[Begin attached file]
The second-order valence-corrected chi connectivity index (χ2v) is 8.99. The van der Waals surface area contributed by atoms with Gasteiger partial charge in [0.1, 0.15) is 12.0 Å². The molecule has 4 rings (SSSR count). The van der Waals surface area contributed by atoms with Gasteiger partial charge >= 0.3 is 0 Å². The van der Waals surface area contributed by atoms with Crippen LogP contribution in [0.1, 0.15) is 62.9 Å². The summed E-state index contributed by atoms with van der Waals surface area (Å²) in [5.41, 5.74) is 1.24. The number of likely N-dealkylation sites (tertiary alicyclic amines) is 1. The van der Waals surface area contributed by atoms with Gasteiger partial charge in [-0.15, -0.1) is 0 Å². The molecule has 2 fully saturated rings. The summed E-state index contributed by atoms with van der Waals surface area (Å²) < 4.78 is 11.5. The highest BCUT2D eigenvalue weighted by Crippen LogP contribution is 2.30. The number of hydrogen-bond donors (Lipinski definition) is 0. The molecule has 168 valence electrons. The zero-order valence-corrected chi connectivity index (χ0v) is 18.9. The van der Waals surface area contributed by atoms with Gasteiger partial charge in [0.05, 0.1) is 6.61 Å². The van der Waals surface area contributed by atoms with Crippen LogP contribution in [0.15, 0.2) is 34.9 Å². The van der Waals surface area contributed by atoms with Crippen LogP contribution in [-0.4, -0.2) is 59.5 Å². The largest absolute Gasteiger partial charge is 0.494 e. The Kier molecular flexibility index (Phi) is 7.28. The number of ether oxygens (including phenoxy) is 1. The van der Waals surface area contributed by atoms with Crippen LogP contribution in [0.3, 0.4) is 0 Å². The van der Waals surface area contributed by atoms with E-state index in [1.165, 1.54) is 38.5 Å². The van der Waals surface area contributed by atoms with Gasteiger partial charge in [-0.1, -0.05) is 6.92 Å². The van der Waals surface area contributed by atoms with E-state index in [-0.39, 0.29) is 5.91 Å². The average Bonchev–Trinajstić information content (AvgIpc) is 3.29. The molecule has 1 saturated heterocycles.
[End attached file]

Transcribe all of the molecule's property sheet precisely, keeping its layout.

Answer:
The second-order valence-corrected chi connectivity index (χ2v) is 8.99. The van der Waals surface area contributed by atoms with Gasteiger partial charge in [0.1, 0.15) is 12.0 Å². The molecule has 4 rings (SSSR count). The van der Waals surface area contributed by atoms with Gasteiger partial charge >= 0.3 is 0 Å². The van der Waals surface area contributed by atoms with Crippen LogP contribution in [0.1, 0.15) is 62.9 Å². The summed E-state index contributed by atoms with van der Waals surface area (Å²) in [5.41, 5.74) is 1.24. The number of likely N-dealkylation sites (tertiary alicyclic amines) is 1. The van der Waals surface area contributed by atoms with Gasteiger partial charge in [-0.15, -0.1) is 0 Å². The molecule has 2 fully saturated rings. The summed E-state index contributed by atoms with van der Waals surface area (Å²) < 4.78 is 11.5. The highest BCUT2D eigenvalue weighted by Crippen LogP contribution is 2.30. The number of hydrogen-bond donors (Lipinski definition) is 0. The molecule has 168 valence electrons. The zero-order valence-corrected chi connectivity index (χ0v) is 18.9. The van der Waals surface area contributed by atoms with Gasteiger partial charge in [0.05, 0.1) is 6.61 Å². The van der Waals surface area contributed by atoms with Crippen LogP contribution in [0.15, 0.2) is 34.9 Å². The van der Waals surface area contributed by atoms with Crippen LogP contribution in [-0.4, -0.2) is 59.5 Å². The largest absolute Gasteiger partial charge is 0.494 e. The Kier molecular flexibility index (Phi) is 7.28. The number of ether oxygens (including phenoxy) is 1. The van der Waals surface area contributed by atoms with Crippen LogP contribution in [0.3, 0.4) is 0 Å². The van der Waals surface area contributed by atoms with E-state index in [1.165, 1.54) is 38.5 Å². The van der Waals surface area contributed by atoms with Gasteiger partial charge in [-0.1, -0.05) is 6.92 Å². The van der Waals surface area contributed by atoms with E-state index in [-0.39, 0.29) is 5.91 Å². The average Bonchev–Trinajstić information content (AvgIpc) is 3.29. The molecule has 1 saturated heterocycles.